Skip to content

The ATC’s Member of the Month in May 2024 is Sandberg, a specialist provider of Nordic and English translation services with an unparalleled view to the work of hundreds of language service companies from multinational MLVs to local SMEs.

We caught up with Sandberg’s Managing Director Anu Carnegie-Brown, to talk about where the language services industry is heading, how AI is – or is not – changing the landscape, and how vendor management remains a critical asset for any LSC.

The way the wind is blowing

Sandberg is best known as a specialist company providing translation services in the Nordic languages and English to language service company clients across the UK and the world, working with some of the biggest names in the industry and localising some of the planet’s best-known brands, but also collaborating with hundreds of SME LSCs.

Sandberg’s Managing Director Anu Carnegie-Brown and her team are in a privileged position to experience first-hand how the language service industry’s changes are reflecting on the procurement landscape. “There are clearly a lot of things afoot in the industry, but none of the developments seem to be very straightforward. It’s a challenge to try and predict where the wind is blowing,” says Anu.

“For many of our clients, business has clearly not been plain sailing in the past year, and of course the pressure on rates is constantly ramping up, especially with the larger MLVs who are at the forefront of the AI revolution. Lower word rates are not a problem per se, it all depends on what the rate is in compensation for. It makes sense to pay less per word for postediting than for translation, and even less for revision or review. But as we are now seeing a variety of linguistic input sources being introduced to the localisation process (TMs, MT, AI as well as the human), our industry’s word-based costing models seem to be taking on a life of their own. There is an increasing disconnect between what the human linguist is paid and the time they should be able to dedicate to their task.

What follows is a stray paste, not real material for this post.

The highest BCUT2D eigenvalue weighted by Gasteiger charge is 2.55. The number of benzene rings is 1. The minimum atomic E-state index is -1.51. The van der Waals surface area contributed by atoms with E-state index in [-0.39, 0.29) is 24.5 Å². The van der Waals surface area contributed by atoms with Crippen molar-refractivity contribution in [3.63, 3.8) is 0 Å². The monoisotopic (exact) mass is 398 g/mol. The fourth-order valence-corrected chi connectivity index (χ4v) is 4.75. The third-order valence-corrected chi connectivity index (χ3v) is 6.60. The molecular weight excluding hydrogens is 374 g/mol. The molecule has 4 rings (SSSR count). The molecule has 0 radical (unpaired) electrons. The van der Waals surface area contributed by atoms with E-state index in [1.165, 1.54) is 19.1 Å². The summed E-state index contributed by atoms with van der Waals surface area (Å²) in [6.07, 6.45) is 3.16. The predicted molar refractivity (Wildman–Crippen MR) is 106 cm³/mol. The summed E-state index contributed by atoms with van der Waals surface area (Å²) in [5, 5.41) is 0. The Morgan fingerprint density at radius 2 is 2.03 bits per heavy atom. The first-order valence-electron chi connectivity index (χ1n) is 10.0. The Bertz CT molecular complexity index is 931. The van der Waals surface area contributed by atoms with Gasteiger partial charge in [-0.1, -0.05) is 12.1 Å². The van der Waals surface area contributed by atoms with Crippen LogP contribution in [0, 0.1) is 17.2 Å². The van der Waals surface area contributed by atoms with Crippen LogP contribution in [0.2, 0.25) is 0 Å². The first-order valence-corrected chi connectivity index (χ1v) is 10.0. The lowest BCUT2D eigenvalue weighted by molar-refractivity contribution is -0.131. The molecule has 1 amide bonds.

There are so many industry conventions about pricing – that editing MT output is 50% faster than translating from scratch or that 100% matches can be checked in 10% of the time it takes to translate the same segment – and yet they are just agreements in the end. They are not precise science. We convert them to lower word rates and linguists in turn convert the word rates to time available for the work. The fact that the human is making fewer changes is then interpreted as constantly improving MT performance (because the edit distance shows fewer edits), or perfect TM quality (because there are no edits in the 100% matches), whereas the truth is that the linguist’s pay doesn’t allow enough time for them to make all the necessary edits. We end up with an undeservedly high opinion of the non-human linguistic assets because we believe that their output was ‘verified by a human’.”

So what about AI?

The feeling in the industry around AI is that as the immediate hype is dying down, it’s time to get to business and start implementing AI solutions, or risk being left behind. Does that notion hold water with a company who handles work from over 400 LSC clients on a regular basis?